Close icon

In the press: A round up of cardiology related stories in the press

Playing football is the best way for middle-aged men to tackle high blood pressure.

This small scale study looked at the benifits of soccer in untrained hypertensive middlea ged men. The Study largely tells us what we already know: that exercise is good for cardiovascular risk. However, a point largely missed by this work is the question of adherence to exercise. Finding exercise that fits easily into ones lifestyle and exercise that one can enjoy are key in making positive changes to behaviour.

Daily Mail, October 16 2012,

Krustrup P, Randers MB, LJ Andersen, et al. Soccer Improves Fitness and Attenuates Cardiovascular Risk Factors in Hypertensive Men. Medicine and Science in Sports and Exercise. Published online October 10 2012

 

Having a desk job increases cardiovascular risk

Again, another study examining the relationship with physical activity and cardiovascular risk. This study reviews previous work (known as meta-analysis) to examine the association of sedentary time with diabetes, cardiovascular disease and cardiovascular all-cause mortality. The authors conclude that sedentary time is associated with an increased risk of diabetes, cardiovascular disease and cardiovascular and all-cause mortality. Importantly, the strength of the association is most consistent for diabetes. So, if you have a desk job, the evidence says we must find a way to get active to “compensate” for long sedentary periods. The American College of Sports Medicine have the following recomendations:

  • Adults should get at least 150 minutes of moderate-intensity exercise per week.
  • Exercise recommendations can be met through 30-60 minutes of moderate-intensity exercise (five days per week) or 20-60 minutes of vigorous-intensity exercise (three days per week).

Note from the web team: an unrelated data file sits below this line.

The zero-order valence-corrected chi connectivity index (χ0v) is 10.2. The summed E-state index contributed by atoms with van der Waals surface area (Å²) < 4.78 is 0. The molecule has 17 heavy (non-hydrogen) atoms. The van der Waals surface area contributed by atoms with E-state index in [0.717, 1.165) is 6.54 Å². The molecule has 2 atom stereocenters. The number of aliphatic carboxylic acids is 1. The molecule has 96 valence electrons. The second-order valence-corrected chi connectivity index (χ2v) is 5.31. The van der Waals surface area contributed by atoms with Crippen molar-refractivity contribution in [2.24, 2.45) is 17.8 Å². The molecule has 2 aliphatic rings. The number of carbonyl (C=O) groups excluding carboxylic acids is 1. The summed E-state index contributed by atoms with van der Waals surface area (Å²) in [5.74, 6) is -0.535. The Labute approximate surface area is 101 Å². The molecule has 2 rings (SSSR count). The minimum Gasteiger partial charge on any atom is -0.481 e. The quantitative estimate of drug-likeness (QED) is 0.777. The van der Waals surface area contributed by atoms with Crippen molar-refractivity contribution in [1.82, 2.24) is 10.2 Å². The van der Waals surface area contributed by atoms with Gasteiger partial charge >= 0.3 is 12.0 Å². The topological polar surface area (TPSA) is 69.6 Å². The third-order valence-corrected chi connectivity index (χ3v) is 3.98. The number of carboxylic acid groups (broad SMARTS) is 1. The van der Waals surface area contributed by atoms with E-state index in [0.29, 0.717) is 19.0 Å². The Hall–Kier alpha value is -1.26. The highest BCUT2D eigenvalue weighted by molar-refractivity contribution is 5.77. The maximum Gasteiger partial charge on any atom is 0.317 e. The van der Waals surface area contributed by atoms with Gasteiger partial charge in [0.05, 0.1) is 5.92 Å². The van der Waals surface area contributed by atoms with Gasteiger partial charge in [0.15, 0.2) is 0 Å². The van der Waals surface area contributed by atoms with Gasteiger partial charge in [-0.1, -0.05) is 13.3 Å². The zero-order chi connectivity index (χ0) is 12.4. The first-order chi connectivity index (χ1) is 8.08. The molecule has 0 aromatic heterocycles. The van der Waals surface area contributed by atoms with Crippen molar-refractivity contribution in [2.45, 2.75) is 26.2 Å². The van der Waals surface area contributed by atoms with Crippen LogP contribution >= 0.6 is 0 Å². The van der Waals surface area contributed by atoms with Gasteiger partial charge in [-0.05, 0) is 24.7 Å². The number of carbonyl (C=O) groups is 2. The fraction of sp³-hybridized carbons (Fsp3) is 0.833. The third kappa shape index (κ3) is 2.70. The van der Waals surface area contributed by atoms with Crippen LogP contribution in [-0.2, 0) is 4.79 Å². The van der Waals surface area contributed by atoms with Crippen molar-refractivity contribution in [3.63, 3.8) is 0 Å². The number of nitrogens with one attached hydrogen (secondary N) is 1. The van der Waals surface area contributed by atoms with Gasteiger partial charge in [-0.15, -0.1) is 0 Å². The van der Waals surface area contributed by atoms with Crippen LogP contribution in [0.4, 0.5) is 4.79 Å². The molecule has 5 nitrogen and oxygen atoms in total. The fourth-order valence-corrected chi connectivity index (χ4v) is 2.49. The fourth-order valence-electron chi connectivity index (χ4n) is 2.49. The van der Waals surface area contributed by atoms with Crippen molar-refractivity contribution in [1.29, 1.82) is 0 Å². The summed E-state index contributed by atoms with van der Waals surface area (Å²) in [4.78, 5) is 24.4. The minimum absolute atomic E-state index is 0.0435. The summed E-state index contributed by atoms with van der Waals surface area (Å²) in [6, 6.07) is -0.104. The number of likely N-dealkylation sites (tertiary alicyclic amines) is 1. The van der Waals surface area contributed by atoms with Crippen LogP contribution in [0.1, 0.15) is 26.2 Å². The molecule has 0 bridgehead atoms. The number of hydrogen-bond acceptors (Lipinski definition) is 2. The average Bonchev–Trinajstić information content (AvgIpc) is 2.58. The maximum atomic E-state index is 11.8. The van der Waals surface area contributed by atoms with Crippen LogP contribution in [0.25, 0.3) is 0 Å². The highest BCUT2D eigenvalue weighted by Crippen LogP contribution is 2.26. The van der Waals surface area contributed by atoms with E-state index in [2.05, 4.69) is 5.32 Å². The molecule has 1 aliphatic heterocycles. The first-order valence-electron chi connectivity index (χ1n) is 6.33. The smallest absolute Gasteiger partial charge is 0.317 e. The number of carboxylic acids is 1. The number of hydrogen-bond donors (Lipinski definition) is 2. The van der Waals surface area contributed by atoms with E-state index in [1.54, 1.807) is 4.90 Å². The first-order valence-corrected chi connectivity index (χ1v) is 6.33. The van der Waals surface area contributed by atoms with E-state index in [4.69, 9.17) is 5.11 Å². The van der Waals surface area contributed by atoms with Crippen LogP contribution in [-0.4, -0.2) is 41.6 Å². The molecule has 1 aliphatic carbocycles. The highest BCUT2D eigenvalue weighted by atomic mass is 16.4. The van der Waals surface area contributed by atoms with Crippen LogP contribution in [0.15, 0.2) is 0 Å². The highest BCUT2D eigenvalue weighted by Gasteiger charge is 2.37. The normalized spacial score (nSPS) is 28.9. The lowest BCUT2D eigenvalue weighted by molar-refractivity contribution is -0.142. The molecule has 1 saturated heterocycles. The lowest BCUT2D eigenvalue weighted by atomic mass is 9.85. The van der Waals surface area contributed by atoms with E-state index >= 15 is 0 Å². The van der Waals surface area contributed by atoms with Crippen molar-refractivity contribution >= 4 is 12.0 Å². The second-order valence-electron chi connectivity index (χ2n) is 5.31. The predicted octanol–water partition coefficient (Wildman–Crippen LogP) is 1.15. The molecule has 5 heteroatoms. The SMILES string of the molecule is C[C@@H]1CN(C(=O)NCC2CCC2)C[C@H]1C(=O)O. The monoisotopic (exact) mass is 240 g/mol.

• One continuous session and multiple shorter sessions (of at least 10 minutes) are both acceptable to accumulate desired amount of daily exercise.
  • Gradual progression of exercise time, frequency and intensity is recommended for best adherence and least injury risk.
  • People unable to meet these minimums can still benefit from some activity.

BBC News, October 15 2012 Sitting for long periods ‘is bad for your health’.

Wilmot EG, Edwardson CL, Achana FA, et al. Sedentary time in adults and the association with diabetes, cardiovascular disease and death: systematic review and meta-analysis. Diabetologia. Published online August 14 2012

 

Fish oils and cardiovascular disease. 

Another meta-analysis of previous work to try to assess the effect of supplementary omega 3 oils on total mortality, combined cardiovascular events or cancers in people with, or at high risk of, cardiovascular disease or in the general population. The results do not show a reduction in the risk of total mortality or combined cardiovascular events in those taking additional omega 3 fats and the authors conclude: “It is not clear that dietary or supplemental omega 3 fats alter total mortality, combined cardiovascular events or cancers in people with, or at high risk of, cardiovascular disease or in the general population. There is no evidence we should advise people to stop taking rich sources of omega 3 fats, but further high quality trials are needed to confirm suggestions of a protective effect of omega 3 fats on cardiovascular health”.

We are all aware of the need for a balance diet. Fish and oily fish such as such as sardines, herring and anchovies, and other larger fish, such as salmon, trout, ilish and mackerel such be taken in moderation like everything else we eat.

Daily Mail, October 12 2012

Hooper L, Harrison RA, Summerbell CD, et al. Omega 3 fatty acids for prevention and treatment of cardiovascular disease. Cochrane Library. Published online January 21 2009

Posted on 26 October 2012
Author: LCC
Latest News From

The World of Cardiology

Explore the blog